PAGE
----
All The Bodies by Rafe Posey
- How does this essay expand and/or explore the Langston Hughes essay “My Life As A Social Poet?”
- Why is “feminism” a loaded concept, as stated? In what ways can it become less loaded, if it can be?
- How does reading help encourage empathy?
Do Female Black Lives Matter Too? by Amandla Stenberg
- How are black women represented in the media? In literature? Through history? Cite examples of good and bad representation.
- Where do we see black women in literature?
- What black women authors should become part of the literary canon?
- This short piece notes that “When the media is not ignoring black women all together, they are disparaging them.” What does that mean?
- Research project: highlight the life of a black woman from history or literature who made an impact in their given field.
An Interview With Laverne Cox: “I Absolutely Consider Myself a Feminist” by Tricia Romano
- Explore feminism and womanism as noted in the interview, including bell hooks and Kimberlee Crenshaw, noted academic who coined the term “intersectionality.”
- Read and analyze “Ain’t I A Woman?” by bell hooks. How does Cox see herself in light of this poem?
Feminism Is As Feminism Does by Mia and Michaela DePrince
- Read Michaela DePrince’s memoir Taking Flight and compare/contrast her story there with how she’s pursued helping others in her young life.
- How do you pursue a passion?
- What does global feminism look like? How do Western feminists help women (and other genders) throughout the world?
- Research an organization dedicated to helping women in another country. What and why do they do what they do? How have they helped those communities?
- Explore some of the further reading and resources included in this essay to learn more about the issue of female genital mutilation and sexual violence. Pair this essay and research with the interview about girls’ stories and sexual assault with Laurie Halse Anderson and Courtney Summers.
- Mia’s song at the end of the piece highlights early feminists. Who are they, and how and why have they influenced her in her own feminism?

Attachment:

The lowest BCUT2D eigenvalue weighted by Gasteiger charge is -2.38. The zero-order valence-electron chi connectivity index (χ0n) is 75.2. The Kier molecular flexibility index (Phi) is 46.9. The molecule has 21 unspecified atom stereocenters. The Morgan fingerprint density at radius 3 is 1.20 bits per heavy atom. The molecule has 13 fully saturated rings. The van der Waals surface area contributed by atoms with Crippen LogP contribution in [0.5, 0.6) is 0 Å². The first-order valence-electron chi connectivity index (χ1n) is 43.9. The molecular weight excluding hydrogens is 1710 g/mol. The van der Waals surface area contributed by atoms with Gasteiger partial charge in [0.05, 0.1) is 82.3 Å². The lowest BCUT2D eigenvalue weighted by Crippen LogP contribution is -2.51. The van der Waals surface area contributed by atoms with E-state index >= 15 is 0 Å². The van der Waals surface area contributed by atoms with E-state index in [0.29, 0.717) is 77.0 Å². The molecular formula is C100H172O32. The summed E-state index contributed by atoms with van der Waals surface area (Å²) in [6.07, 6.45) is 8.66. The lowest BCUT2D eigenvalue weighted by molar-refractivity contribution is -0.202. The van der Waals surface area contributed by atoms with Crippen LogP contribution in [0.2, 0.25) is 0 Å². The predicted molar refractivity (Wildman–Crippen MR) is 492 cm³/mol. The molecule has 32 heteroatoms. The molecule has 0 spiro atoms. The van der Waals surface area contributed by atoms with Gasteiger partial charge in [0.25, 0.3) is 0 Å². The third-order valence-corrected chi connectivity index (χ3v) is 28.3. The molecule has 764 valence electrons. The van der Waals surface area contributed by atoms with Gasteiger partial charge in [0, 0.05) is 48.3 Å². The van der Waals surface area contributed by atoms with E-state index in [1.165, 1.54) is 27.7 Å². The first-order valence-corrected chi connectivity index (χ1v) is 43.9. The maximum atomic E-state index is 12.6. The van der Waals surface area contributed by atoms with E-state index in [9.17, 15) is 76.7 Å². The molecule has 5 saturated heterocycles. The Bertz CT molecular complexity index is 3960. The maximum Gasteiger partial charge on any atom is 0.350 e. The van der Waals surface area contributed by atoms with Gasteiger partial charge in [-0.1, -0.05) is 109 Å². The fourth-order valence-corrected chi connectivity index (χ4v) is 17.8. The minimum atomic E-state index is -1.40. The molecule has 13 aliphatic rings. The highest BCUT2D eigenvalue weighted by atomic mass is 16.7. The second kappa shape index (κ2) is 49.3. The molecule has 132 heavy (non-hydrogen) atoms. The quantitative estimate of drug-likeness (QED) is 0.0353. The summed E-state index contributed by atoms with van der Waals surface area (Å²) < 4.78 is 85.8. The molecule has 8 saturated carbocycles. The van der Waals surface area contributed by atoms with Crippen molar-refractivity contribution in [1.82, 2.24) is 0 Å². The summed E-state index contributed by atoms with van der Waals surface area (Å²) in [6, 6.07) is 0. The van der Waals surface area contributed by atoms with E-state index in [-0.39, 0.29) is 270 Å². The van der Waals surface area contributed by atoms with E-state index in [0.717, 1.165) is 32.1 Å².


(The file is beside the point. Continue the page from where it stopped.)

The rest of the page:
- How is songwriting an effective means of conveying an idea?
Somewhere In America by Zariya Allen
- Explore the history of censorship in America. Dig into what censorship does and does not mean?
- Select a frequently banned book and research why it’s controversial. How does/doesn’t that differ from what we see on the news or in the media?
- How is poetry and effective means of highlighting an idea or topic?
- Pair with “Shrinking Woman” by Lily Myers to talk about slam poetry and oral storytelling.
- Watch both this piece and Lily’s via YouTube and compare/contrast the impact of hearing vs. reading it.
Choose Your Own Adventure: Why Fandom Is Right For You (Yes, You!) by Brenna Clarke Gray
- Develop your own fan fiction for a character in a classroom read.
- Or, write a short piece of fan fiction from the voice of a character in a book you’ve read.
- Read a selection of fan fiction and discuss how, where, and why it’s effective creative writing. What keeps you reading? What makes you stop?
- Discuss how fandom impacts the what/how/ways we connect with books and stories.
- Read a book, then explore a selection of fan fiction and/or fan art from it. Write about how the fan work sticks to or strays from the original work.
Facets of Feminism by Mikki Kendall
- Who are your feminist icons and why?
- Research the variety of women named in this essay — historical and contemporary — and explore where, why, and how they’ve had their feminism criticized.
- In what ways have historical feminists criticized modern feminists of color? Where, why, and how has this happened?
- How do we allow new, younger voices take the mic up about feminism?
- Read Alice Walker’s views on womanism and talk about the difference between feminism and womanism.
- Pick one of the women named in this essay and research her life.
Don’t Cash Crop On My Cornrows by Amandla Stenberg
- Research the history of jazz and blues. How do those music genres relate to hip hop?
- How has black culture been bought and sold?
- Why does it matter to see and read diverse literature? What is the power of #ownvoices (stories written by marginalized people about those from their same marginalization) vs. those stories which are diverse but written by those outsize a particular marginalized group?
- Create a visual or write a short essay on recent trends in popular culture which had their roots in black culture.
A Conversation About Girls’ Stories and Girls’ Voices with Laurie Halse Anderson and Courtney Summers by Kelly Jensen
- Use this interview as part of a novel study with Speak and/or All The Rage.
- Why is it that girls’ stories have been historically underrepresented?
- Why is the Western literary canon primarily white men?
- Explore rape culture as seen through classic literature. For example: How/where does The Scarlet Letter play into rape culture? Does the context of this story change some of its messaging?